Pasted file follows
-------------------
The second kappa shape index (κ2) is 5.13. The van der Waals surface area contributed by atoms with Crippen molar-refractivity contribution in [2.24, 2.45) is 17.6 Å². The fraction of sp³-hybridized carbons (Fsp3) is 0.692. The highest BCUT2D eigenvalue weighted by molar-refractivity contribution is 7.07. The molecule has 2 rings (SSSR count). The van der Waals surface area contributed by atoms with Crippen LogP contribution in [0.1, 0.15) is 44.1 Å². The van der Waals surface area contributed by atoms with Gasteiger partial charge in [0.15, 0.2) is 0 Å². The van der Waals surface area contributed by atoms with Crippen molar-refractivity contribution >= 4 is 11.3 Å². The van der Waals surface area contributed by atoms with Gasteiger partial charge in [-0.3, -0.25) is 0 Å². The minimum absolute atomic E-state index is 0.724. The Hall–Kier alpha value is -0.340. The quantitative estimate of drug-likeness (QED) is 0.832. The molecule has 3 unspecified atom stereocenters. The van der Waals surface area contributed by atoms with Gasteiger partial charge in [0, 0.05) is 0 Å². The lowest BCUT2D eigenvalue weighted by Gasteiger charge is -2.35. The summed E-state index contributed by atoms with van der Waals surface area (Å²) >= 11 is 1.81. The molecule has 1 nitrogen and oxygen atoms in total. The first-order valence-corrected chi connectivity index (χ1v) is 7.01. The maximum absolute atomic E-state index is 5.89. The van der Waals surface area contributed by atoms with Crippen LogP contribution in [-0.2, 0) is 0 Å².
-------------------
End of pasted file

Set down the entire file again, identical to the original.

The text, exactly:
The second kappa shape index (κ2) is 5.13. The van der Waals surface area contributed by atoms with Crippen molar-refractivity contribution in [2.24, 2.45) is 17.6 Å². The fraction of sp³-hybridized carbons (Fsp3) is 0.692. The highest BCUT2D eigenvalue weighted by molar-refractivity contribution is 7.07. The molecule has 2 rings (SSSR count). The van der Waals surface area contributed by atoms with Crippen LogP contribution in [0.1, 0.15) is 44.1 Å². The van der Waals surface area contributed by atoms with Gasteiger partial charge in [0.15, 0.2) is 0 Å². The van der Waals surface area contributed by atoms with Crippen molar-refractivity contribution >= 4 is 11.3 Å². The van der Waals surface area contributed by atoms with Gasteiger partial charge in [-0.3, -0.25) is 0 Å². The minimum absolute atomic E-state index is 0.724. The Hall–Kier alpha value is -0.340. The quantitative estimate of drug-likeness (QED) is 0.832. The molecule has 3 unspecified atom stereocenters. The van der Waals surface area contributed by atoms with Gasteiger partial charge in [0, 0.05) is 0 Å². The lowest BCUT2D eigenvalue weighted by Gasteiger charge is -2.35. The summed E-state index contributed by atoms with van der Waals surface area (Å²) >= 11 is 1.81. The molecule has 1 nitrogen and oxygen atoms in total. The first-order valence-corrected chi connectivity index (χ1v) is 7.01. The maximum absolute atomic E-state index is 5.89. The van der Waals surface area contributed by atoms with Crippen LogP contribution in [-0.2, 0) is 0 Å².